Gartner recently reported that 47 percent of organizations plan to continue to operate fully remotely after COVID-19.
In light of this finding, mobile management software firm NetMotion surveyed 500 IT professionals and 500 remote workers in the U.S. and U.K. to better understand the dynamic between remote employees and IT.
The survey, conducted in September 2020, found that 82 percent of businesses used monitoring tools to gain insight into the remote work experience. However, 27 percent of the time IT teams were still unable to remotely diagnose the root cause of a technical problem and only 45.6 percent of issues reported to IT were resolved satisfactorily.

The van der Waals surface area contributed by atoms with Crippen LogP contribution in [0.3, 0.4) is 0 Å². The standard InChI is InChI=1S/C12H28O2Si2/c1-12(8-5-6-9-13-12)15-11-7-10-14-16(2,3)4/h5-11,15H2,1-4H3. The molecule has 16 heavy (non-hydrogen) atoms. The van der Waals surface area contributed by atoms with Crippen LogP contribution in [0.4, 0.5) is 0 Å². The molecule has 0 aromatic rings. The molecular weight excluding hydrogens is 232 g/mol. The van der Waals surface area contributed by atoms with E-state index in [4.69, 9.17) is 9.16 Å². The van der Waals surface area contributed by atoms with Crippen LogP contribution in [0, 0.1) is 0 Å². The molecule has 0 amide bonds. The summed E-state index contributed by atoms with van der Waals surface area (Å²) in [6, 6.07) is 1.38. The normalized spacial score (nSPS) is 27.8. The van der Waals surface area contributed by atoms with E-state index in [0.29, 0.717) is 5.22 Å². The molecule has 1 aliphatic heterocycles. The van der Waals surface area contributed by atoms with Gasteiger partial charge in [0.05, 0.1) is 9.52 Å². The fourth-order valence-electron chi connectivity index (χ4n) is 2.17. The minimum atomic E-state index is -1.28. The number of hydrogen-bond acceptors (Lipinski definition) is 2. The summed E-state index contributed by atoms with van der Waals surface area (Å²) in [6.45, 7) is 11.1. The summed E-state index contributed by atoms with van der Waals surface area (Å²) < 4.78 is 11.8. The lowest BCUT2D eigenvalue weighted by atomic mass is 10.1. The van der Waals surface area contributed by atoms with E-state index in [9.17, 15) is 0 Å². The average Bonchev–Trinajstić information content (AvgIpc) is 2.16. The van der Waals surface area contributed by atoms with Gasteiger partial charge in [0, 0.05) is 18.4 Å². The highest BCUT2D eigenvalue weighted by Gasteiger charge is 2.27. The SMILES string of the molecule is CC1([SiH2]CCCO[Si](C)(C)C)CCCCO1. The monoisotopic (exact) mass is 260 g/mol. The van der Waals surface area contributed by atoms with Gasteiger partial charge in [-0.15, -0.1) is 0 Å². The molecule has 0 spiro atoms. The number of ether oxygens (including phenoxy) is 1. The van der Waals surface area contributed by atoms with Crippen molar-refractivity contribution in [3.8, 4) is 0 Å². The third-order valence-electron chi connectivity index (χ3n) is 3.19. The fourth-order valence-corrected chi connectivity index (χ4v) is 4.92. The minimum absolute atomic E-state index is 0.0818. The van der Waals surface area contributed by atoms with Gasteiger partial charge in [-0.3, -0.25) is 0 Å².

Twenty-five percent of respondents said they felt IT departments did not value their feedback. Of the 66 percent of remote workers who said they experienced an IT problem, 57.5 percent did not notify IT.
The survey also found that 62 percent of employees had used "rogue applications" instead of following their organization's official IT policy. Thirty-eight percent used productivity apps such as Google Docs and Doodle, and 32 percent used communication software such as WhatsApp and Zoom.
NetMotion concluded that IT's failure in three key areas—not having visibility into remote workers' activities; failing to diagnose the root cause of problems; and a negative perception of IT among employees—is contributing to a "burgeoning IT-employee divide." Owen Hughes "Remote working is driving a wedge between employees and IT support" techrepublic.com (Oct. 13, 2020).